• Transmission electronc microscopy image of rare-earth nanoparticles.
  • Monte Carlo simulation of electroncs exciting a rare-earth nanoparticle.
  • Cryo-electron microscopy image of apoferritin protein.
  • COMSOL heat flow simulation in a high-pressure freezing chamber.
  • Schlenk line vacuum manifold for nanoparticle synthesis.
  • Optical simulations of a parabolic mirror.
  • 3D CAD mechanical design of a capillary cleaver.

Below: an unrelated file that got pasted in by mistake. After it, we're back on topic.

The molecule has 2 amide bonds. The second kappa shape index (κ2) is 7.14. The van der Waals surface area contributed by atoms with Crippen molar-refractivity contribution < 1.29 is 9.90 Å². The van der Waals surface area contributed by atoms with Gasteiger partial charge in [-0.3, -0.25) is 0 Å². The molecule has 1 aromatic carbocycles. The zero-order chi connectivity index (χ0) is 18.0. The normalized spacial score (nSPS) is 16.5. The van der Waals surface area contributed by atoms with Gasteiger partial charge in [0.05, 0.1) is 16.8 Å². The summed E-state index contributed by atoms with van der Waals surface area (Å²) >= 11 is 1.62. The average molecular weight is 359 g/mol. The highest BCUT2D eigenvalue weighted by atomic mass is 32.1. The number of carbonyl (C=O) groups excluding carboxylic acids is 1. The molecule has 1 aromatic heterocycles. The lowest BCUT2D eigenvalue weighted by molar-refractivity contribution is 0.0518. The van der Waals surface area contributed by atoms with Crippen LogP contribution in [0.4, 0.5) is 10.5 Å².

Electron microscopy is an ideal imaging technique to study biological cells at the nanoscale. However, conventional electron microscopy only provides static black-and-white images. In an effort to enable multicolor and time-resolved electron microscopy, our laboratory is developing dedicated molecular probes and instrumentation for new hybrid light and electron microscopy methods and building next-generation biophysical tools for time-resolved cryo-vitrification of biological structures across scales ranging from biomolecules in purified samples, to differentiated stem cells, primary cell cultures, and complex tissues. We are using these methods to investigate the nanoscale cellular organization of processes relevant to G protein-coupled receptor (GPCR) signaling, synaptic transmission in neurons, and microbial infections. Just like our research, our group is interdisciplinary and collaborative with every member constantly learning new concepts and skills. We are committed to recruiting and supporting trainees of diverse scientific and cultural backgrounds.